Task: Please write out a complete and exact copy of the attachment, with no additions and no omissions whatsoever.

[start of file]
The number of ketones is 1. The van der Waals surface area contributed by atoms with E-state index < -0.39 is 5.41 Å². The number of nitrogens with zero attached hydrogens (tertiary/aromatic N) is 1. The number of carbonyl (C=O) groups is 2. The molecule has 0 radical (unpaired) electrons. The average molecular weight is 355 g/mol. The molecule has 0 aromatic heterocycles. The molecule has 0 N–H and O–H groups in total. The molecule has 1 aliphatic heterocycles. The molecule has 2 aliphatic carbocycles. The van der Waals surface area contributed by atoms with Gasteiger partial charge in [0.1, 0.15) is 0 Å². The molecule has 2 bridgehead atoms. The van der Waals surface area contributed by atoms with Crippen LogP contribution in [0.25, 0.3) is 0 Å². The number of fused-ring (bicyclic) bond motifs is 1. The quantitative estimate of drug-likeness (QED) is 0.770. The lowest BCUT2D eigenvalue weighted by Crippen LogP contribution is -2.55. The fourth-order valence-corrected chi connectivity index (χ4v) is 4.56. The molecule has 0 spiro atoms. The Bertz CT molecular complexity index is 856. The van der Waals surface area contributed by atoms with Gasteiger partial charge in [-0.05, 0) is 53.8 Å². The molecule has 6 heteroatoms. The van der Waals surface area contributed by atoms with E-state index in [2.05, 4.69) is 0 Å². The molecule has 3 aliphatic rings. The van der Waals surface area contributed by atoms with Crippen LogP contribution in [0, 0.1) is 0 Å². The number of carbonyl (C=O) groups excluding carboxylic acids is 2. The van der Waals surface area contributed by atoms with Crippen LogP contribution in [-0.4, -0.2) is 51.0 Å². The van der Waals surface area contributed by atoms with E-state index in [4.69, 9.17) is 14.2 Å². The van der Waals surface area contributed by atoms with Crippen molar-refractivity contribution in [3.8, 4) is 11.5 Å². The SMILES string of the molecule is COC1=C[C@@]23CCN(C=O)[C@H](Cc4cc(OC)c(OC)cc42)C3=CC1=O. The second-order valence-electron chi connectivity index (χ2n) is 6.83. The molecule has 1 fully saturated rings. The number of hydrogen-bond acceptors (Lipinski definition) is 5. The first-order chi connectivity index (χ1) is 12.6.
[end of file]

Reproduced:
The number of ketones is 1. The van der Waals surface area contributed by atoms with E-state index < -0.39 is 5.41 Å². The number of nitrogens with zero attached hydrogens (tertiary/aromatic N) is 1. The number of carbonyl (C=O) groups is 2. The molecule has 0 radical (unpaired) electrons. The average molecular weight is 355 g/mol. The molecule has 0 aromatic heterocycles. The molecule has 0 N–H and O–H groups in total. The molecule has 1 aliphatic heterocycles. The molecule has 2 aliphatic carbocycles. The van der Waals surface area contributed by atoms with Gasteiger partial charge in [0.1, 0.15) is 0 Å². The molecule has 2 bridgehead atoms. The van der Waals surface area contributed by atoms with Crippen LogP contribution in [0.25, 0.3) is 0 Å². The number of fused-ring (bicyclic) bond motifs is 1. The quantitative estimate of drug-likeness (QED) is 0.770. The lowest BCUT2D eigenvalue weighted by Crippen LogP contribution is -2.55. The fourth-order valence-corrected chi connectivity index (χ4v) is 4.56. The molecule has 0 spiro atoms. The Bertz CT molecular complexity index is 856. The van der Waals surface area contributed by atoms with Gasteiger partial charge in [-0.05, 0) is 53.8 Å². The molecule has 6 heteroatoms. The van der Waals surface area contributed by atoms with E-state index in [2.05, 4.69) is 0 Å². The molecule has 3 aliphatic rings. The van der Waals surface area contributed by atoms with Crippen LogP contribution in [0, 0.1) is 0 Å². The number of carbonyl (C=O) groups excluding carboxylic acids is 2. The van der Waals surface area contributed by atoms with Crippen LogP contribution in [-0.4, -0.2) is 51.0 Å². The van der Waals surface area contributed by atoms with E-state index in [4.69, 9.17) is 14.2 Å². The van der Waals surface area contributed by atoms with Crippen molar-refractivity contribution in [3.8, 4) is 11.5 Å². The SMILES string of the molecule is COC1=C[C@@]23CCN(C=O)[C@H](Cc4cc(OC)c(OC)cc42)C3=CC1=O. The second-order valence-electron chi connectivity index (χ2n) is 6.83. The molecule has 1 fully saturated rings. The number of hydrogen-bond acceptors (Lipinski definition) is 5. The first-order chi connectivity index (χ1) is 12.6.